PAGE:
In the School of Anti-Slavery, 1840 to 1866
Volume 1 of The Selected Papers of Elizabeth Cady Stanton and Susan B. Anthony
Ann D. Gordon, editor; Tamara Gaskell Miller, assistant editor;
Arlene Kriv, Stacy Kinlock Sewell, and Ann Pfau, editorial assistants.
New Brunswick, N.J.: Rutgers University Press, 1997.
$70.00 640 pp.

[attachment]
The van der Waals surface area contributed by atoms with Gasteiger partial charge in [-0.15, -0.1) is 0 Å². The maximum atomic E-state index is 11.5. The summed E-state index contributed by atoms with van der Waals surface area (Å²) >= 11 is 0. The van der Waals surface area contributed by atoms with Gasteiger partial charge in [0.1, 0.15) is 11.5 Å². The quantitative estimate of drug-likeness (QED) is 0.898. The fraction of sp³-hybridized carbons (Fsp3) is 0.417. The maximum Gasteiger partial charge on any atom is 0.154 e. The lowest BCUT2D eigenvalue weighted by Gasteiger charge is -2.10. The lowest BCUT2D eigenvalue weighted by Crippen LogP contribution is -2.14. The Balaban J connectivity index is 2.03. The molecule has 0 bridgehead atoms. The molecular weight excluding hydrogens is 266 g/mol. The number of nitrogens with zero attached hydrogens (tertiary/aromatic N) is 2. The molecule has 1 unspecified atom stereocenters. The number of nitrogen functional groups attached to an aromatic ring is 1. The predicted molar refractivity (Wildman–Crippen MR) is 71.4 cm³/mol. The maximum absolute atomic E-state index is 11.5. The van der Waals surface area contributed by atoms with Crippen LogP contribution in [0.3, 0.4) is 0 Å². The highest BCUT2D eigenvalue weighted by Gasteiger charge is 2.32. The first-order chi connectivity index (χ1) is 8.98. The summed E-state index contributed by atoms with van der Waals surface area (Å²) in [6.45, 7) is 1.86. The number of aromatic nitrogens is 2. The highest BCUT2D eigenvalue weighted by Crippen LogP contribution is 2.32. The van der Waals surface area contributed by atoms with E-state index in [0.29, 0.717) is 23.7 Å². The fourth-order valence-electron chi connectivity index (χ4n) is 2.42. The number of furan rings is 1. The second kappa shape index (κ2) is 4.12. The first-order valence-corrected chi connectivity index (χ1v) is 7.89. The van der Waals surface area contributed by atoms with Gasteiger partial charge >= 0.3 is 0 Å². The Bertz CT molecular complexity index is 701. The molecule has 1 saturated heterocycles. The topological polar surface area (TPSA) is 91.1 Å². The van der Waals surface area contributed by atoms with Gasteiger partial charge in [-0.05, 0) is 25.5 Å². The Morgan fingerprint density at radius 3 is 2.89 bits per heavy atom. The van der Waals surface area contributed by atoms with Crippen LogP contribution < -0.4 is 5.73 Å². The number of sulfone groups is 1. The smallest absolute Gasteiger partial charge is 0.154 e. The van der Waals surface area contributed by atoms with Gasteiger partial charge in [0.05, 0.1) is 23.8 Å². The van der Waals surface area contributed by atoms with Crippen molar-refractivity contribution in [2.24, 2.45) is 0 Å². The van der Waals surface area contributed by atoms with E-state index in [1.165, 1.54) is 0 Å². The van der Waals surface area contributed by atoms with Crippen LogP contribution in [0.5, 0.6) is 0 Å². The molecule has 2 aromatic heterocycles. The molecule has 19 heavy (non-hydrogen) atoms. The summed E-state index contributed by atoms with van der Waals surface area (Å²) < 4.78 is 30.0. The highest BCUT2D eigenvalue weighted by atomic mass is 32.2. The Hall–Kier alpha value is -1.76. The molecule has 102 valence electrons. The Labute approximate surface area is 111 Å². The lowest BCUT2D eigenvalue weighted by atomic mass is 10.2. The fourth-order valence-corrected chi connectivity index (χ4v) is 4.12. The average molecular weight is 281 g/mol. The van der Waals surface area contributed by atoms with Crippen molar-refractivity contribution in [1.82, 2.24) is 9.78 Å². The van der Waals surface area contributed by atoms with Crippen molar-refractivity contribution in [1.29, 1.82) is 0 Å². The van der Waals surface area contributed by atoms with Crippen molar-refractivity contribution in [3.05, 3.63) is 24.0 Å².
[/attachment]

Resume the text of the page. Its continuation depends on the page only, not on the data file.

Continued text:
The first of six volumes, this selection includes 224 documents—each of them annotated to identify people and explain references in the text. The volume is also indexed. It opens when Stanton, age 25 and about to marry, and Anthony, age 20 and a schoolteacher, were setting out on quite ordinary adult lives. Eight years later, while she lived in Seneca Falls, New York, Stanton helped to convene the first woman's rights meeting. She and Anthony were brought together in 1851 by their mutual interest in reforms, most importantly by their work to abolish slavery. In documents that combine personal experience with political plans, this volume follows the story of the remarkable collaboration between Stanton and Anthony, their friendships with women across the northern states, and the growth of a movement for woman's rights before the Civil War, especially in New York State. It concludes with the formation of the postwar American Equal Rights Association, devoted to winning voting rights for African Americans and women.